There are few easy answers to global challenges, such as the eight to 11 million tonnes of plastic waste ending up in the oceans each year.
If nothing happens, this level could treble by 2040.
Fortunately, therefore, something is happening. The Alliance to End Plastic Waste (AEPW) has raised more than $1bn from 50 corporations to invest in the infrastructure, innovation, education and clean-up required. The Alliance under its powerful leader, Jacob Duer, is trying to use the funding to tap 32 startups able to fit into integrated waste management and advanced recycling use cases.
His presentation at the European Venture Fair panel led by the host, Emerald Technology Ventures managing partner Gina Domanig, resonated with the other panellists, including Nicolas Gregoire from food group Danone as finding new and more recyclable packaging was important for the company to keep up with consumer demands.
Danone this year set out a plan to invest €2bn ($2.3bn) over the next three years, with about half allocated to packaging. About 50,000 tonnes of Danone’s packaging ends up in nature or the ocean each year so finding new business models, materials, such as paper, and collection services while protecting food is important to achieve its mission.
The third member of the panel, Uwe Krueger, head of industrials at Temasek, a $300bn Singapore-based investment company of which 40% is allocated to private investments, said the sustainability thesis was driving his portfolio. Singapore as an island has strategic interests in water and food as well as energy production, he said.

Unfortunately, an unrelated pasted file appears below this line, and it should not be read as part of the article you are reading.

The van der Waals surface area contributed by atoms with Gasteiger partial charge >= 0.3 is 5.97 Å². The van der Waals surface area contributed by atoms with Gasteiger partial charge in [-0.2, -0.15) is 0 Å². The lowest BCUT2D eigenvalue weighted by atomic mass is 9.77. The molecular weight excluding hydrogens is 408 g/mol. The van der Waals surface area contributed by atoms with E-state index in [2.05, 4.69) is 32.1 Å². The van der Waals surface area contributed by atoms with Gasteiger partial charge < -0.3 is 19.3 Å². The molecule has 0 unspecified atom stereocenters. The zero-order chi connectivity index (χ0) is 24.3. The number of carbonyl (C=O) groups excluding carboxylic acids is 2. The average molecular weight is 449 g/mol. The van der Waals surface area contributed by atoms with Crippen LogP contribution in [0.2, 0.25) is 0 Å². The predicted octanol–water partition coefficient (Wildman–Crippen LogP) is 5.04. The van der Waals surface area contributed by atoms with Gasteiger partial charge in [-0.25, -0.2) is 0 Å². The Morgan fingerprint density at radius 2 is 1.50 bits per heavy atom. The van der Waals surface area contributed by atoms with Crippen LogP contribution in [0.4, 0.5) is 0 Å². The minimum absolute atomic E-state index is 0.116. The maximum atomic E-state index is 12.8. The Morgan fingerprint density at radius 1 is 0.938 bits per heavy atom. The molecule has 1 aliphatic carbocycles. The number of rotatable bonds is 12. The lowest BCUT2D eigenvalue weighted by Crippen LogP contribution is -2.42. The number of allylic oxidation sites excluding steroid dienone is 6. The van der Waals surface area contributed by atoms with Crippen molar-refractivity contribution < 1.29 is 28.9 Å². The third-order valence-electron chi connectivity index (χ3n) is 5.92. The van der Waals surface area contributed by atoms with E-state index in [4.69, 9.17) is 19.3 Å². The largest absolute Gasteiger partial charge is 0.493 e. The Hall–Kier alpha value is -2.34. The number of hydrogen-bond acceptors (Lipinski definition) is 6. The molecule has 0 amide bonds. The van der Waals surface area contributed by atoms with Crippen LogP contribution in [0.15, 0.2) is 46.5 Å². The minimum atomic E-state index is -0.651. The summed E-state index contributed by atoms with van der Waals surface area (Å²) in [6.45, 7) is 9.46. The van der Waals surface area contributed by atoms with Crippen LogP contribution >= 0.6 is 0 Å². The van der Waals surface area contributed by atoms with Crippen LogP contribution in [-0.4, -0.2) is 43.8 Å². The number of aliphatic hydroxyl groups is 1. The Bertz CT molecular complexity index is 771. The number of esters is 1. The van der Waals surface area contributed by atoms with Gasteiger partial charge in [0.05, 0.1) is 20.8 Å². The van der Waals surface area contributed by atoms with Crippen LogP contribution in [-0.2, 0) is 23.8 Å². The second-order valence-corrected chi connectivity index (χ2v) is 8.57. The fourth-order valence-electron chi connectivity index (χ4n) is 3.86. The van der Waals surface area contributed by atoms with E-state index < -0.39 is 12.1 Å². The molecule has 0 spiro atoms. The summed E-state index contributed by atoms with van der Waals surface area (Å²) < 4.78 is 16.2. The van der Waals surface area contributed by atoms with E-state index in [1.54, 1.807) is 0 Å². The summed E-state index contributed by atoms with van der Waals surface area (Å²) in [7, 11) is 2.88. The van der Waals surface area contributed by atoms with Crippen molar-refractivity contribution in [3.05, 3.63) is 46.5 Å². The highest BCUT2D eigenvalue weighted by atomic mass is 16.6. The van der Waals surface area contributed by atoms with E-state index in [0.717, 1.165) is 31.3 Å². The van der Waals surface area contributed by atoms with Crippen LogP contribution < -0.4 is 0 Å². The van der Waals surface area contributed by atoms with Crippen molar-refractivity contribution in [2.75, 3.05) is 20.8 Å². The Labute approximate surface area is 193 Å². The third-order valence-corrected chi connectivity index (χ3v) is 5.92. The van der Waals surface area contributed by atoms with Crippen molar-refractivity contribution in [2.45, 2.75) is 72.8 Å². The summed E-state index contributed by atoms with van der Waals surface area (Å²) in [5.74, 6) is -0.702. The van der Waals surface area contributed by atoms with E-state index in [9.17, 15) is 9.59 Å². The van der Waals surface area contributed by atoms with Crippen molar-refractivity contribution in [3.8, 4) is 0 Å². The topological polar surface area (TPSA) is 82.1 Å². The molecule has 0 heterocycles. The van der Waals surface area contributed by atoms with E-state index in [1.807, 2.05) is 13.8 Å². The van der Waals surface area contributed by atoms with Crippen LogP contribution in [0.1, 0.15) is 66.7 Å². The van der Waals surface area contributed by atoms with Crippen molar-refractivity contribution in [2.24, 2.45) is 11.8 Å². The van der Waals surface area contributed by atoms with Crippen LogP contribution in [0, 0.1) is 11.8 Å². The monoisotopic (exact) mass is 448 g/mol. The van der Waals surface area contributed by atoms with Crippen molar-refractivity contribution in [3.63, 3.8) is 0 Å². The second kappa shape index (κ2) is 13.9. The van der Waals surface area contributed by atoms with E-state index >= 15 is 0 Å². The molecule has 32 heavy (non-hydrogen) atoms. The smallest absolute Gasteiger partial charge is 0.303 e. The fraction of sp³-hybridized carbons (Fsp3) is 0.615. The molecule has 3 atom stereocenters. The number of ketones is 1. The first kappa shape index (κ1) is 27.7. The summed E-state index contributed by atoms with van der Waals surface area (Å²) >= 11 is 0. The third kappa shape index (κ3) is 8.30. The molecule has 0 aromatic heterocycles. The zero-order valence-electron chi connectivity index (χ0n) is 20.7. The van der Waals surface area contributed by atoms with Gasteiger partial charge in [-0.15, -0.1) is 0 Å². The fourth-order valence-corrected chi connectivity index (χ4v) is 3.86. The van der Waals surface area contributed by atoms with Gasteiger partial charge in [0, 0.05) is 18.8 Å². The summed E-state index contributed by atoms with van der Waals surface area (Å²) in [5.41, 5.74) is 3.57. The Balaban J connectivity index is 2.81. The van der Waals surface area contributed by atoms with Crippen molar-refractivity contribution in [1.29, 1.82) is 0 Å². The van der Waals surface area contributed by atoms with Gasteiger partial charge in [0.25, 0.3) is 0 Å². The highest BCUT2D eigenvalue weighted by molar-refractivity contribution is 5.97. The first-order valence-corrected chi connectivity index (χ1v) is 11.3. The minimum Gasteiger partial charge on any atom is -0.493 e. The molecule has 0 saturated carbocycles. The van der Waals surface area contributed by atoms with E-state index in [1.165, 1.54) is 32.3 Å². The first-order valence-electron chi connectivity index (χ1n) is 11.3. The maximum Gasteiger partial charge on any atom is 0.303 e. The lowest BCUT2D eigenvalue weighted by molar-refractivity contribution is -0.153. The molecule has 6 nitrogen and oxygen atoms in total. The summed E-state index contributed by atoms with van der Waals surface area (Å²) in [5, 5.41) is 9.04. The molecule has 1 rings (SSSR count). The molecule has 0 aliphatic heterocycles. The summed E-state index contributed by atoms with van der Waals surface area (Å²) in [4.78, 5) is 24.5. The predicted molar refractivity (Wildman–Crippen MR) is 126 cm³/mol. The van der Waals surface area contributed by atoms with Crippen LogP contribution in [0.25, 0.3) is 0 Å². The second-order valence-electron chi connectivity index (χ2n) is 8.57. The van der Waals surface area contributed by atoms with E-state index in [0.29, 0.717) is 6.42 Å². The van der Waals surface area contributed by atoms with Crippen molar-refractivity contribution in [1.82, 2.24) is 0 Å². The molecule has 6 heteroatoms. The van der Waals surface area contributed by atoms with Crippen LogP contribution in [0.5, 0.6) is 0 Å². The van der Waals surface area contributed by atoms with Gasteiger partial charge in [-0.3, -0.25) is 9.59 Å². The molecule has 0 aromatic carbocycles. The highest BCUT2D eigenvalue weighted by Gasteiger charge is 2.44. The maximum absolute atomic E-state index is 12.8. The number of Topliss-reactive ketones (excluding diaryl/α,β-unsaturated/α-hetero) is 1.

In particular, “water is as important as carbon dioxide emissions,” he told the audience, with drip irrigation and vertical farming reducing waste in agriculture and boosting yields. He also was looking at reducing carbon emissions in transport, especially hydrogen fuel for shipping and alternative fuels for aircraft, and nuclear fusion for alternative energy. With the US just approving testing for NuScale’s small modular reactors (based on fission) there is increased attention on nuclear energy again if the risks can be managed and for this it requires often global levels of cooperation.
The AEPW is similar to an alliance of energy groups coming together under the Oil & Gas Climate Initiative and the model of collaboration seen in other developing fields from antibiotics to blockchain and quantum computing. The syndication and collaboration model in open innovation and venture investing is increasingly helpful as corporations open up to partnership and look beyond their four walls for solutions to societal challenges, which, if they are successful in meeting, can become new growth drivers for their own business.
The final piece is the shift from a fixed to growth mindset beyond the entrepreneurial and innovation capital ecosystem to the wider set of business leaders and unit managers, a shake-up covid-19 is helping create.
To hear more from Domanig do join her keynote at the GCV Digital Forum on 29 September alongside the sustainability and mobility track and following keynotes including Sir Ronald Cohen, chairman of the Global Steering Group, and Harvard’s George Serafeim.